THE PRIVATE company that will take over education services in Islington faces tough financial penalties of up to half its profit if it fails to raise standards in the London borough's schools.
The contract, due to be signed today, is the first large-scale contracting out of support services to schools.
Cambridge Education Associates will run them for a maximum of seven years.
The agreed management fee of pound;600,000 per year will only be paid in full if GCSE results improve at a faster rate than the national average and also if primary schools achieve higher
literacy and numeracy scores.
In total, CEA has agreed that the contract will cost Islington pound;11.5 million a year and will include school improvement, personnel, finance, payroll, governor support and special educational needs.
As part of interim arrangements, CEA has recruited Vincent McDonnell, chief education officer in the London borough of Richmond, as a stopgap director of schools services until CEA takes over.
Political control in Islington passed from Labour to the Liberal Democrats following a by-election last month and already the signs are clear that the new administration is far more opposed to contracting out than its predecessor.
The Liberal Democrats have scrapped plans to transfer education policy powers to an education trust, but they are planning to create a commission, which will then be charged with the challenge of deveoping a new vision and strategy for the service.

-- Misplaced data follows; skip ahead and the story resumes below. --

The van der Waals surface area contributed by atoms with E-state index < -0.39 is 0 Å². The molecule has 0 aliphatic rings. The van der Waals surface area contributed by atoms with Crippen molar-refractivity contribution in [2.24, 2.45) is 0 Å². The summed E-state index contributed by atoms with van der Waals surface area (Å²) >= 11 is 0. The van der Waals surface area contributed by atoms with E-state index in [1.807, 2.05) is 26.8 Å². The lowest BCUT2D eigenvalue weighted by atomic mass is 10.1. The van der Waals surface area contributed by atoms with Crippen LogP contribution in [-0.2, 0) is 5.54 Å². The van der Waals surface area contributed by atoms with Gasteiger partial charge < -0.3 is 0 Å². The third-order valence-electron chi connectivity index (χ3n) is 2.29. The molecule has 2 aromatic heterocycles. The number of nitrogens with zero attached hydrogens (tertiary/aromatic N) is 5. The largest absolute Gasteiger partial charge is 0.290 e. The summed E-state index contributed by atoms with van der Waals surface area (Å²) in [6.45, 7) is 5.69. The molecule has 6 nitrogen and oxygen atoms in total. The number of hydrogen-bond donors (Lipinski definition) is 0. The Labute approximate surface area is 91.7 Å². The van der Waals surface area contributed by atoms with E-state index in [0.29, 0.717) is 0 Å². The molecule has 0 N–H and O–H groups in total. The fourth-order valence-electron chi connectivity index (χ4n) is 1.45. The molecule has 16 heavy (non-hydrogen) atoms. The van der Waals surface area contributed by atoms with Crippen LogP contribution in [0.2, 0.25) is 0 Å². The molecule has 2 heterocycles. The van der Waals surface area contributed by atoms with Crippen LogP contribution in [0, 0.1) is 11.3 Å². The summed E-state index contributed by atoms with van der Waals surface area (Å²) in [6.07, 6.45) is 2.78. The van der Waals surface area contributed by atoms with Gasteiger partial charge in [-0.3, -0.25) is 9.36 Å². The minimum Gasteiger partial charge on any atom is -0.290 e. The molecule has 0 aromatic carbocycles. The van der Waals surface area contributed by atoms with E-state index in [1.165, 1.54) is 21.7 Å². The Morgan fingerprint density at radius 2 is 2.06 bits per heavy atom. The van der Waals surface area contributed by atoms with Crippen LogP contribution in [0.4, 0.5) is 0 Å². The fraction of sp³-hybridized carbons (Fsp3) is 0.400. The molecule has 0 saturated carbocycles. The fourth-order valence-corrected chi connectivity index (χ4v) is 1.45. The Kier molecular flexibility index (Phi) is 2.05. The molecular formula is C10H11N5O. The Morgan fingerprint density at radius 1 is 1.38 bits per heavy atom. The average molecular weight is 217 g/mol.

The commission is to be chaired by Tim Brighouse, the chief education officer in Birmingham.
At an earlier stage, Birmingham City Council was involved in a consortium with Arthur Andersen, the accountants, which withdrew its bid for the contract.
Islington council is also to appoint is own director of education. He is Jonathan Slater, currently deputy chief executive. He will be part of the team monitoring the performance of CEA and will be responsible for running the council's services for under-fives; play; youth and lifelong learning.
For the term of the contract, the council retains strategic powers in areas such as budget setting and admission arrangements for schools, but the day-to-day operation of the service will be the responsibility of CEA.
The company has accepted that its profits will be reduced if it fails to meet any of these 11 targets. The percentage of children achieving five higher grade GCSEs has to rise over three years from the 28 per cent this year to at least 39 per cent, under the terms of the contract.
CEA will face penalties if any school fails its inspection and if any of the four failing schools are not removed from the list within two years.
CEA will employ existing Islington staff, but it is also being required to make efficiency savings. The senior management team will be on performance-